Maryland Plans To Provide Affordable, Coordinated Care For Uninsured Residents

Armen Hareyan's picture

Howard County, Md., officials on Tuesday at a news conferenceunveiled the Healthy Howard program, which aims to provide affordableand coordinated health care to uninsured state residents who are noteligible for state and federal programs, the Baltimore Sun reports (Carson, Baltimore Sun, 10/17).

Tobe eligible for the program, individuals must have lived in the countyfor at least one year and must have been uninsured for a year.Residents also cannot be eligible for state or federal health programsand must have incomes lower than 300% of the federal poverty level.Undocumented immigrants are not eligible for the program.

Residentswith incomes at or below 200% of the poverty level will contribute $50per month for coverage, and those with incomes up to 300% of thepoverty level will contribute $115 per month. The program is expectedto cost $2.8 million in its first year, and residents' contributionswill cover about half of the expenses.

Program beneficiaries will be entitled to at least six physician visits per year at the Chase Brexton Health Services community health clinic, hospital care at Howard County General Hospital,and mental health, substance abuse and diagnostic services. The programalso will offer prescription drugs at $10 per prescription, with drugcosts not to exceed $20 per month (Otto, Washington Post, 10/17).


Inaddition, beneficiaries will be required to meet with a health coachwho will design a wellness plan. Those who do not follow the plan couldbe put on probation after three months and lose their health benefitsafter six months (Baltimore Sun, 10/17). The county alsowill undertake efforts to enroll those eligible but not participatingin state and federal health care programs (Washington Post, 10/17).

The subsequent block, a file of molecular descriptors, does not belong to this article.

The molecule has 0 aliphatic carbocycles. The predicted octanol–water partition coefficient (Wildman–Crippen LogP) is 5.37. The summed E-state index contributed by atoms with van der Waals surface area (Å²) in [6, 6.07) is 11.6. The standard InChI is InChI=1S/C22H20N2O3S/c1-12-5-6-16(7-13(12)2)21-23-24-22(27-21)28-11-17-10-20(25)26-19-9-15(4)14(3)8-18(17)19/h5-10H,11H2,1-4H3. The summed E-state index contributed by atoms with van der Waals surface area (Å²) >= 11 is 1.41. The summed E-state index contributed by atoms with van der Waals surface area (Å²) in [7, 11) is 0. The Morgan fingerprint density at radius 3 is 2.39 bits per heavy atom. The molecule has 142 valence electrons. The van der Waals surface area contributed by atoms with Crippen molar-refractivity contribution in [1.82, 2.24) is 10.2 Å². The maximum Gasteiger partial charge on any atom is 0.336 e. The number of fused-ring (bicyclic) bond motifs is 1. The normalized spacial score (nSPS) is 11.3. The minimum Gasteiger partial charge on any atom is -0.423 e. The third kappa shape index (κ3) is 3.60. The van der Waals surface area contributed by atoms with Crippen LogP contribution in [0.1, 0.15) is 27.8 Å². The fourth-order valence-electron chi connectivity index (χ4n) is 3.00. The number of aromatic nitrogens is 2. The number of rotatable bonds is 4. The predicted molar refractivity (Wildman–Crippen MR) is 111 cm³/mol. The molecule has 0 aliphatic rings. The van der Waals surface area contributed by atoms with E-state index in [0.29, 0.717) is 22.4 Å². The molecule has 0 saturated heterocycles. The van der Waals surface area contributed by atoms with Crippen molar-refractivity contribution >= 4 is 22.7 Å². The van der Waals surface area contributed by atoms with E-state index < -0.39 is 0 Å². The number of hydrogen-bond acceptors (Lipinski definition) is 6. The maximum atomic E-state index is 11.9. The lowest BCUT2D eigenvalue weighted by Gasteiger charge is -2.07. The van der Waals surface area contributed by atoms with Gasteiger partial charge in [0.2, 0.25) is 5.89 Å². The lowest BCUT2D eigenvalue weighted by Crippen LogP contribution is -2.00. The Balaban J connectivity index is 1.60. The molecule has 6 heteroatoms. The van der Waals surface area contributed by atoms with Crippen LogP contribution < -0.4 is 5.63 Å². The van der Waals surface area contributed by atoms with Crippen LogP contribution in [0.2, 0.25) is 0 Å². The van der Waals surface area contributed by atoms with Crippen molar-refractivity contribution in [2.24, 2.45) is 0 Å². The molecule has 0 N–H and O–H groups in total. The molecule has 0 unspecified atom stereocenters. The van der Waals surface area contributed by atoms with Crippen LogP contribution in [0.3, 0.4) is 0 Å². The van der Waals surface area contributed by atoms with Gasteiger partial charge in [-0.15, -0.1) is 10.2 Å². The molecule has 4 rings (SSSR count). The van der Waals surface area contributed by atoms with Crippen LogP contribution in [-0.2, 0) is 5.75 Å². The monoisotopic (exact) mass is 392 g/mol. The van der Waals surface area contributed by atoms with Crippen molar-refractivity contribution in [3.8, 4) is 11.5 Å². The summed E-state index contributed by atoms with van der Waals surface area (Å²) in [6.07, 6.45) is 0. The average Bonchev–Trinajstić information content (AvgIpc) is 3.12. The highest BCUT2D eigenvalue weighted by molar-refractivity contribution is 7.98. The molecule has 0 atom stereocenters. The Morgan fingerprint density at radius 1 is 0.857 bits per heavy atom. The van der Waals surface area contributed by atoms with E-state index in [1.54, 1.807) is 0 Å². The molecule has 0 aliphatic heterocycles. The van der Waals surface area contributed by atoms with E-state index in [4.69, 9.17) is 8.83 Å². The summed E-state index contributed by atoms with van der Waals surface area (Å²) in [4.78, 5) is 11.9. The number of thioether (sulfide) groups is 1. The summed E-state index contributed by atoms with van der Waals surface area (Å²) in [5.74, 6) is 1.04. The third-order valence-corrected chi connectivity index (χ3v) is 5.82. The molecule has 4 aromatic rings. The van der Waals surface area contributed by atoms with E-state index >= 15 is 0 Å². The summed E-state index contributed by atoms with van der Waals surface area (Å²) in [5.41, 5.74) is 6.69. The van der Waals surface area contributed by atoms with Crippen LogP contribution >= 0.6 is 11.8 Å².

County health officer Peter Beilenson said that mandatory preventivecare is a fundamental element of the program because, "We feel accessto health care is a right, but it's also a responsibility" (Washington Post,10/17). According to Beilenson, the national health care system is"broken," and the county "decided to step up and be a national modelwhile developing a program to benefit the residents of Howard County."He added, "This is explicitly not insurance and not portable."

Georges Benjamin, executive director of the American Public Health Association,said, "We'll all be watching this experiment," noting, "It's much morecomprehensive than what usually gets done anywhere. From thatperspective, I think it's unique." Some experts doubt that the programwill succeed given a lack of financial investment by the county. UlderTillman, health officer of neighboring Montgomery County, Md., said,"You've got to have an engine that can drive this."

Gerard Anderson, a Johns Hopkins University Bloomberg School of Public Healthprofessor specializing in health care finance, said, "I just don't seehow you cover people without any new money." Howard County ExecutiveKen Ulman said, "Much of this is new. To a certain extent, this is alla leap of faith" (DeFord/Otto, Washington Post, 10/16).


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